Two stringers are fitted between planks #3 and #4 in the section between the the main space frame and the aft space frame. One stringer on the starboard side, one on the port side. My stringers are approximately 24" long by 2.5" high and 0.5" thick. For the stringers, I used re-sawed hardwood left over from the king plank.
To cut the curvature of the plank along the bottom edge of the stringer, I placed the stock over the plank and next to the strengthener. Using a pencil, I traced the curvature of the strengthener (which is parallel to the plank) against the stock. Then, using the band saw, I cut the curve along the bottom edge of the stringer to obtain a perfect fit.

The Hazardous Zero-9 drawings call for two 25mm x 25mm hardwood pieces to be fitted at each side of the king plank, from the main deck frame intersection to its aft end. I cut the hardwood stock in two pieces for each side. One to fit from the main deck frame to the aft deck frame, the other to fit from the aft deck frame to the aft end.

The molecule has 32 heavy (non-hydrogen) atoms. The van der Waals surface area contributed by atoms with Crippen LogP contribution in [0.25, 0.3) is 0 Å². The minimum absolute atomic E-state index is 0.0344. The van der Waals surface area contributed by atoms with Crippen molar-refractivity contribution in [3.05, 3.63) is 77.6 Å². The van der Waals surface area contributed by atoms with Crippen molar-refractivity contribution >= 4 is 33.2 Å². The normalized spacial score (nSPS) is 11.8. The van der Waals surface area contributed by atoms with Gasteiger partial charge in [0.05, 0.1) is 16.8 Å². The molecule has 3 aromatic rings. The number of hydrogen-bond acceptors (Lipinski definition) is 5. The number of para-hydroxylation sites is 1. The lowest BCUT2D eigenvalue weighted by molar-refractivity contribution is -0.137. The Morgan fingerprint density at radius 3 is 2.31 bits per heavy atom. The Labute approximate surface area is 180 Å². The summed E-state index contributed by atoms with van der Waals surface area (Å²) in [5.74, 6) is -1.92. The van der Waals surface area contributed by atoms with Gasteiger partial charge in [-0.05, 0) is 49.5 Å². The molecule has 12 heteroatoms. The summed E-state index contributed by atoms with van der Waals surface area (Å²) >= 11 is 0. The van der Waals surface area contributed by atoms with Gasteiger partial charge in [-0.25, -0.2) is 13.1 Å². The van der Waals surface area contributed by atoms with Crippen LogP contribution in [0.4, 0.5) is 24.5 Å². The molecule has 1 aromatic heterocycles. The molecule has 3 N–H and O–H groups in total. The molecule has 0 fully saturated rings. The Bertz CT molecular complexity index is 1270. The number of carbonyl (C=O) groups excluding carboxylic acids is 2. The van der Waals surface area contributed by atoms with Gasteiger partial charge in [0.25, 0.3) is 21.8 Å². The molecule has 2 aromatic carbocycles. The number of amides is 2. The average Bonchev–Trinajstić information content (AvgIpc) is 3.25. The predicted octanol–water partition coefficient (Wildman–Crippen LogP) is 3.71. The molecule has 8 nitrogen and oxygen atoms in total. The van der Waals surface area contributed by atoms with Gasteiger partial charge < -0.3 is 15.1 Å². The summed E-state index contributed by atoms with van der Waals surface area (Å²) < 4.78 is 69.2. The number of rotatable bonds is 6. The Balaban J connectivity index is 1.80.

Next, I fitted the platforms for the control line cleats on the thwart. The platforms are made of marine plywood and are approximately 12mm x 40mm x 12" in size. These the ones specified in the Hazardous Zero-9 drawings. Other arrangements can be made to suit the specific needs of a crew.

The starboard side platform for the control line cleats at the thwart.

The port side platform for the control line cleats at the thwart.

Before getting further ahead, I caught up with sanding and filleting the underside of the thwart and the cleats. For the filleting behind the cleats I used an ice cream stick with a rounded edge. If you don't have a stick handy, it is a great excuse to get an ice cream!

Using epoxy resin with colloidal silica, I fitted the two floor stringers I cut out earlier. The stringers are approximately 24" x 2.5" x 0.5"

I then fitted two floor platforms for the main sheet control hoop. One on the starboard side and one on the port side.

The platforms are approximately 4" x 2.5" x 0.5" cut from the same hardwood stock.

I also cut two cleat platforms for the main sheet hoop controls over the thwart. I will fit these later once I get the hoop stock and drill the holes on the thwart. 

And finally, I cut the centerboard cap that runs from the thwart, over the aft space frame, down to the end of the centerboard tail.